From the moment it got under way on March 30, the weekly March of Return was anything but peaceful, with a minority of Palestinian participants resorting to violence in a brazen attempt to tear down a perfectly legitimate border fence. In essence, Hamas — an Islamic organization that rejects a two-state solution and seeks Israel’s destruction — sought to achieve its ultimate objective by stealth and on the backs of ordinary Palestinians who have suffered so much.

Israel, obliged to protect its border and its population, deployed tear gas and live ammunition to disperse the marchers, some of whom were members of Hamas’ armed wing. In these clashes, 49 Palestinians were killed.

On May 14, during the latest march, a number of Hamas cells tried to breach the border. In one incident, Israeli troops blocked an incursion by eight armed Hamas operatives, killing all of them in a gun battle. Israeli tanks and aircraft destroyed several targets in Gaza.

Israel’s housing minister, Yoav Galant, threatened to resume Israel’s campaign of assassinations in Gaza if the violence continued. “If Hamas continues to make mistakes  — Yahya Sinwar and (Hamas) senior officials will be signing their own death warrants,” he warned.

Playing with the lives of Palestinians, Hamas was acutely aware that Israel would be condemned for using lethal force to protect its sovereignty. In indignation, Egypt blasted Israel’s use of deadly force. Turkey and South Africa recalled their ambassadors in Israel. Branding Israel a “terror state,” Turkish President Recep Tayyip Erdogan, no friend of Israel despite a 2016 Turkish-Israeli reconciliation agreement, expelled the Israeli ambassador in Turkey. By way of retaliation, Israel expelled the Turkish consul in Jerusalem.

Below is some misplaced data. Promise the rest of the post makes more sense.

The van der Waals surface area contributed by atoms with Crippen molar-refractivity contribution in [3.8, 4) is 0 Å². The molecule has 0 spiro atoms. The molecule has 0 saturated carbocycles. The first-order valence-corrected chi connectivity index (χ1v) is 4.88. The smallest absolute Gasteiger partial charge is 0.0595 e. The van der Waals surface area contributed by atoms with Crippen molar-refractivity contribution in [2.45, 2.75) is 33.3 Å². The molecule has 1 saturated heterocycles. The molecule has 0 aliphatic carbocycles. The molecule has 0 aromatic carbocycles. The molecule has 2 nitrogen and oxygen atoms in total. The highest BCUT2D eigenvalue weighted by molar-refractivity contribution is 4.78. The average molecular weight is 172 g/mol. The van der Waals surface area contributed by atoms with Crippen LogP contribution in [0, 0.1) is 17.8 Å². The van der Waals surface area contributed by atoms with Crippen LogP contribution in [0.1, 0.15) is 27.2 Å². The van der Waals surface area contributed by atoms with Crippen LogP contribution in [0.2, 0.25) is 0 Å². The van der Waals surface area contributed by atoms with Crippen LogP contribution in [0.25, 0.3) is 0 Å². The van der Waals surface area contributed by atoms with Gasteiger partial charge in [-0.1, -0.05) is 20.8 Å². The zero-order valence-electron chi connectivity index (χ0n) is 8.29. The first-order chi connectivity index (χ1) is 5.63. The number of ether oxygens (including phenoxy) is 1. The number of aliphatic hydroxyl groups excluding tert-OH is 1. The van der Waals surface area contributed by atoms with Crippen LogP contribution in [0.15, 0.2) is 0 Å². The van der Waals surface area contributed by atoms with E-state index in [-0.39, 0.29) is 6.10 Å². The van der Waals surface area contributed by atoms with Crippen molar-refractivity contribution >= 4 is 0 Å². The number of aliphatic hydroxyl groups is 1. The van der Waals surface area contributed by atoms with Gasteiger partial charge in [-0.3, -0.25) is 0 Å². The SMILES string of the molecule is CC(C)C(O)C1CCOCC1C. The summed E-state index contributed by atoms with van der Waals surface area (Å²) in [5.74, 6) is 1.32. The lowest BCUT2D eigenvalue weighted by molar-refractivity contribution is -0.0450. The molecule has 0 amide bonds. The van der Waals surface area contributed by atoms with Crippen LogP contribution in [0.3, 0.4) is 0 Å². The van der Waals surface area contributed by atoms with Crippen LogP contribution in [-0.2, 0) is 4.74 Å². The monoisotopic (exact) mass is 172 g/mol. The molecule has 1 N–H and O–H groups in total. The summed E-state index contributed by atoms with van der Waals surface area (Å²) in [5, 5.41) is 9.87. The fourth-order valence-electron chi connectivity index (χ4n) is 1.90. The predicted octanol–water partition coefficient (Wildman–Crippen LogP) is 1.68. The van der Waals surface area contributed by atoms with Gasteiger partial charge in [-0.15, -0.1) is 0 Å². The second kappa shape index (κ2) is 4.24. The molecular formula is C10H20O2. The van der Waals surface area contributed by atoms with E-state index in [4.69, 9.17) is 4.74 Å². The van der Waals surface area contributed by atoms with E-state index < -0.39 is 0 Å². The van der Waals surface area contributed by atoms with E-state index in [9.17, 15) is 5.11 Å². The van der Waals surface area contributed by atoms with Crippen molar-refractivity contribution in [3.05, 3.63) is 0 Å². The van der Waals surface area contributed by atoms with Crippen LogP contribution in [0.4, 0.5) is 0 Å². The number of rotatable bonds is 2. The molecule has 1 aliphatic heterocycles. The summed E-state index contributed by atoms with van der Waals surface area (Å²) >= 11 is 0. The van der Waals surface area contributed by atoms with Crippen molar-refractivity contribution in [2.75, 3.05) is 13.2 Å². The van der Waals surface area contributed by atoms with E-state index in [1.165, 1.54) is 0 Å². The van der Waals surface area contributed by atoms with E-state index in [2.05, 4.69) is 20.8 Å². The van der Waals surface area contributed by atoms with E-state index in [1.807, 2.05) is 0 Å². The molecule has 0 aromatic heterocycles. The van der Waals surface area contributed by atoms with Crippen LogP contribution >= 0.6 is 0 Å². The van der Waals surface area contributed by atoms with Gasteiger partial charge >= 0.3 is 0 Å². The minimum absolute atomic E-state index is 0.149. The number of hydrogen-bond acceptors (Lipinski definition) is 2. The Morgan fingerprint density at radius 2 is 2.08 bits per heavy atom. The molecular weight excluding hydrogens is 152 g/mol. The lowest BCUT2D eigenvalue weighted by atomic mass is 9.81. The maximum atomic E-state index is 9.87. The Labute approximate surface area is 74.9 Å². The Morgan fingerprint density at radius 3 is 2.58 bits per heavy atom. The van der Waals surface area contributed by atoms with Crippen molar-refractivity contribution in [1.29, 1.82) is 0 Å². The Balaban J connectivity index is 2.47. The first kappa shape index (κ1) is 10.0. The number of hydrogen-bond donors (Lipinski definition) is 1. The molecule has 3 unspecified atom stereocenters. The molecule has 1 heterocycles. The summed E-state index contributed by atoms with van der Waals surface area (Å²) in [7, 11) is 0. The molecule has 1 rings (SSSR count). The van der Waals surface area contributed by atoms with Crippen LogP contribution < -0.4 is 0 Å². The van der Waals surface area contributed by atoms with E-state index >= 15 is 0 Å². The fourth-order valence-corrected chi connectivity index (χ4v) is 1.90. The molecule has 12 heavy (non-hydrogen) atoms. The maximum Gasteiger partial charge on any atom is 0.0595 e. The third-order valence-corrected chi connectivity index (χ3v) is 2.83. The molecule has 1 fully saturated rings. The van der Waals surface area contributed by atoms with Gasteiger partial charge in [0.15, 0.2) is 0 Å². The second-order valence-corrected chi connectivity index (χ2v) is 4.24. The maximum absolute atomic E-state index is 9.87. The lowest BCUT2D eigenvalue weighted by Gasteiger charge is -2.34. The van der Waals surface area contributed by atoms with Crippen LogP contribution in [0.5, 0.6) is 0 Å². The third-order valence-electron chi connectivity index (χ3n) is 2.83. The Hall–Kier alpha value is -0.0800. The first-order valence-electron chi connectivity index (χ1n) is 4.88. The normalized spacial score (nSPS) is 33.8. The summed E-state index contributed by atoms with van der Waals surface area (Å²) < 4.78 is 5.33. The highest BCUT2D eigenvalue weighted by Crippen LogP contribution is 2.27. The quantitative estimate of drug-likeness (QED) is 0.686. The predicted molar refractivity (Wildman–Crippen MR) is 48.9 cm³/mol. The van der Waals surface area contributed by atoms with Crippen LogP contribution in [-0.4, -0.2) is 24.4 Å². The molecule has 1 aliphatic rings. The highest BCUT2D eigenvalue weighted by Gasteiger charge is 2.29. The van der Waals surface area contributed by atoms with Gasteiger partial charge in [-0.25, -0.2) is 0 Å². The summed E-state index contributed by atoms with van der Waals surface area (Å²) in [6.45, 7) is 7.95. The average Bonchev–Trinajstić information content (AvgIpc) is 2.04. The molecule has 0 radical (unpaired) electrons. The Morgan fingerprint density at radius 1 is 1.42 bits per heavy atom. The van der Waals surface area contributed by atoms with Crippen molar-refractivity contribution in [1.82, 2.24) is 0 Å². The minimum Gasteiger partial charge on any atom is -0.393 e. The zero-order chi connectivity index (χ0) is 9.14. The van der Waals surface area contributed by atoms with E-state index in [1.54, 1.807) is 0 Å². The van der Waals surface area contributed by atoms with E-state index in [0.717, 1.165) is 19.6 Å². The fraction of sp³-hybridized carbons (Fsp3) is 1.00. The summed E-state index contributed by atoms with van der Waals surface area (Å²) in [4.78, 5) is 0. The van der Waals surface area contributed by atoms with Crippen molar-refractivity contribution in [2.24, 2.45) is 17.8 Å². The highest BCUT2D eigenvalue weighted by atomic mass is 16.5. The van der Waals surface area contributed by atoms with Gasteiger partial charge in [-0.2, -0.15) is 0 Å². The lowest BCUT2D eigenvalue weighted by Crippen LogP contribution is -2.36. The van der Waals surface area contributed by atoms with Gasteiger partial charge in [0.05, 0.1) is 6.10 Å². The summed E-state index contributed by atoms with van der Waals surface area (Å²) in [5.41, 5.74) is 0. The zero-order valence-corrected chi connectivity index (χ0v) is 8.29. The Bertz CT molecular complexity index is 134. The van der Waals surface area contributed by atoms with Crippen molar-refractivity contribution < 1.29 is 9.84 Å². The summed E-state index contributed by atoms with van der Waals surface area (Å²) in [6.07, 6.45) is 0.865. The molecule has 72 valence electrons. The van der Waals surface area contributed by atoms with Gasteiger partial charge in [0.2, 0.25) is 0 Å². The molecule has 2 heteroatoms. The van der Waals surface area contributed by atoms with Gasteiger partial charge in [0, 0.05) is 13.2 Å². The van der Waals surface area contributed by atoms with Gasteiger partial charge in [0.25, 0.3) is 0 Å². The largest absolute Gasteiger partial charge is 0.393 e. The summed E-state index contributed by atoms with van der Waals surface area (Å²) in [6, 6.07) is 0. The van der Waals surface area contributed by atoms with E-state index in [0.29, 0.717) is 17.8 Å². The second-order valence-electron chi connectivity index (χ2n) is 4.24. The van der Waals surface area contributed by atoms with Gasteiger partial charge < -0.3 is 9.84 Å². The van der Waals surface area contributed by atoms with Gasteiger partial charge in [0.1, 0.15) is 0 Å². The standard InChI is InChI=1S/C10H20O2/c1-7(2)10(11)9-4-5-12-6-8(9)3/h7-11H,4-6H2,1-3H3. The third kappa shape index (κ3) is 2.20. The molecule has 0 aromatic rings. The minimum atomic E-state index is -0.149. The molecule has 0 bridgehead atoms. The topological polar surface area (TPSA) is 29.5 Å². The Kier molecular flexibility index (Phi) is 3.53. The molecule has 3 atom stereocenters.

The United States, however, blamed Hamas for the rash of Palestinian deaths. “The responsibility for these tragic deaths rests squarely with Hamas,” Raj Shah, a White House spokesman, said.

As Palestinians in Gaza bled, Jews in Jerusalem rejoiced.

Breaking with American policy, Trump recognized Jerusalem as Israel’s capital last December. He did not explain whether his recognition applied to West or East Jerusalem, leaving the Palestinians fuming and the two-state solution at risk.

Israel annexed the eastern half of Jerusalem in the wake of the Six Day War. In 1980, Israel reaffirmed its annexation, prompting 16 countries that already had embassies in Jerusalem to place them in Tel Aviv. These nations were: Holland, Haiti, the Ivory Coast, Zaire, Kenya, Bolivia, Chile, Colombia, Costa Rica, the Dominican Republic, Ecuador, El Salvador, Guatemala, Panama, Uruguay, and Venezuela.